Author Bio ▼

Ron Alalouff is a journalist specialising in the fire and security markets, and a former editor of websites and magazines in the same fields.
May 22, 2024

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Residents in £3m legal claim for loss of homes in destructive fire

The residents of a housing block destroyed in a fire are claiming more than £3 million in damages from the company that built it, and from the housing association that owned it. Ron Alalouff reports.

The residents are claiming against house builder St James – part of the Berkeley Group – and housing association Metropolitan Thames Valley Housing (MTVH) after a fire swept through the four-storey Richmond House in southwest London in September 2019, destroying all 23 flats.

Richmond House before and after the fire. Credit: Published by @NationalWorld on X.

In the claim lodged in the Technology and Construction Court – part of the High Court – the claimants argue that St James is liable for breaches of duties under the Defective Premises Act (DPA) because of the design and construction of Richmond House. They also claim that MTVH breached the DPA and Occupiers’ Liability Act arising out of the design, construction, repair, maintenance, improvement or management of the block.

The residents’ case is that Richmond House was built with inadequate fire safety measures in breach of building regulations and duties under the DPA. The alleged deficiencies included missing and inadequate cavity barriers and inadequate compartmentation.

“Quick thinking of residents” why no lives lost 

Christian Hansen, a solicitor at Bindmans which represents the residents, said although the building had a ‘stay put’ strategy – which meant the fire should have been contained within the unit of origin – it “spectacularly failed to do that”.

“The fire brigade arrived in about 10 minutes, but by then a very large part of the building was already in flames,” Hansen told SHP. “There was nothing [they] could do to save the building. It was only by sheer good luck and the quick thinking of residents alerting each other to the fire that no lives were lost. Many of the residents suffered psychiatric injuries from their experiences of escaping the fire. They all lost their homes and all of their possessions.”

Hansen said that despite independent expert reports identifying the construction defects as responsible for the fire spread, St James and MTVH deny liability, having offered damages of only around £3,000 per claimant.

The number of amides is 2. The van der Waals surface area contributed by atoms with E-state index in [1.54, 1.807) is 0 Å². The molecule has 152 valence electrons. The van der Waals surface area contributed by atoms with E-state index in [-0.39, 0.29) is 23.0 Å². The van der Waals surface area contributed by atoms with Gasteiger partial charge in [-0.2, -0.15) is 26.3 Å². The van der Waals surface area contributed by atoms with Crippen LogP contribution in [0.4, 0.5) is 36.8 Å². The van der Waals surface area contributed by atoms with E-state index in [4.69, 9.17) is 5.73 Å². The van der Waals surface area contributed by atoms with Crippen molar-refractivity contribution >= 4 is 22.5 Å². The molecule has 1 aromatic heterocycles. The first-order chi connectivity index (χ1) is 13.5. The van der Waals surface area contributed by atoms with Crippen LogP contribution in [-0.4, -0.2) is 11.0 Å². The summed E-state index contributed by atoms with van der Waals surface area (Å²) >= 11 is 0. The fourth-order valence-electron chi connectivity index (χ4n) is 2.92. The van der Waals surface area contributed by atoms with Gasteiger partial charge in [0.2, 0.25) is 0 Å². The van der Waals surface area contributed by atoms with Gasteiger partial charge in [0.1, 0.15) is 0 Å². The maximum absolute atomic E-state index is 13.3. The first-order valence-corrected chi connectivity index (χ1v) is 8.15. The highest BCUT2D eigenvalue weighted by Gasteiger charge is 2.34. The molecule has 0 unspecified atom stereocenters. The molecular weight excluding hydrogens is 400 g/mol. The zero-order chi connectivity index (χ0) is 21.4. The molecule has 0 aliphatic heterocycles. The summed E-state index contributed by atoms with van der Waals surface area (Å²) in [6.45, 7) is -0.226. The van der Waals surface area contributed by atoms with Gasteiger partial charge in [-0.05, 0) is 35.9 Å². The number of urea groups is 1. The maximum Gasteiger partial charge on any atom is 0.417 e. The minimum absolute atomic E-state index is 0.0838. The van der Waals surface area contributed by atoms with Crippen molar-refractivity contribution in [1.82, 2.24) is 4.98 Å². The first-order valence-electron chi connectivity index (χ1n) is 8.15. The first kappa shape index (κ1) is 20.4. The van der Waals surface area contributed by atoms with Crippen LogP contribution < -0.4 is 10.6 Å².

A spokesperson for Berkley Group said: “The cause of the fire was never identified but the building ‘performed’ as it was supposed to, allowing everyone to get out safely. Compensation has been paid to residents, and those that wished to do so have been able to sell their flats back to the owner, MTVH.”

Rebuilding of the block is due to be completed soon, and Berkeley is trying to agree the size of final, additional compensation with the residents’ lawyers.

“We have acted in good faith”

A spokesperson for MTVH said: “This has been a distressing time for our residents as they have sought to resolve this claim, and our focus has been on doing the right thing by them. At each stage of this process, we have acted in good faith, working towards a mediation within a timetable agreed between the parties.

“It is regrettable that for reasons outside of our control, mediation to date has not been possible. We will work constructively, as we have done throughout, and are hopeful that the parties can arrive at a resolution that will help to bring some closure.

“Meanwhile, over the coming months, we will be welcoming back those residents who have chosen to return to Richmond House and doing all that we can to help them to settle back in.”

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Harry
Harry
28 days ago

After this and other well-known, and much worse, incidents any landlords of muti-unit blocks should be very carefully reviewing any stay-put fire strategies.

Clare
Clare
28 days ago
Reply to  Harry

If they hadn’t done that already then they’re well behind the curve.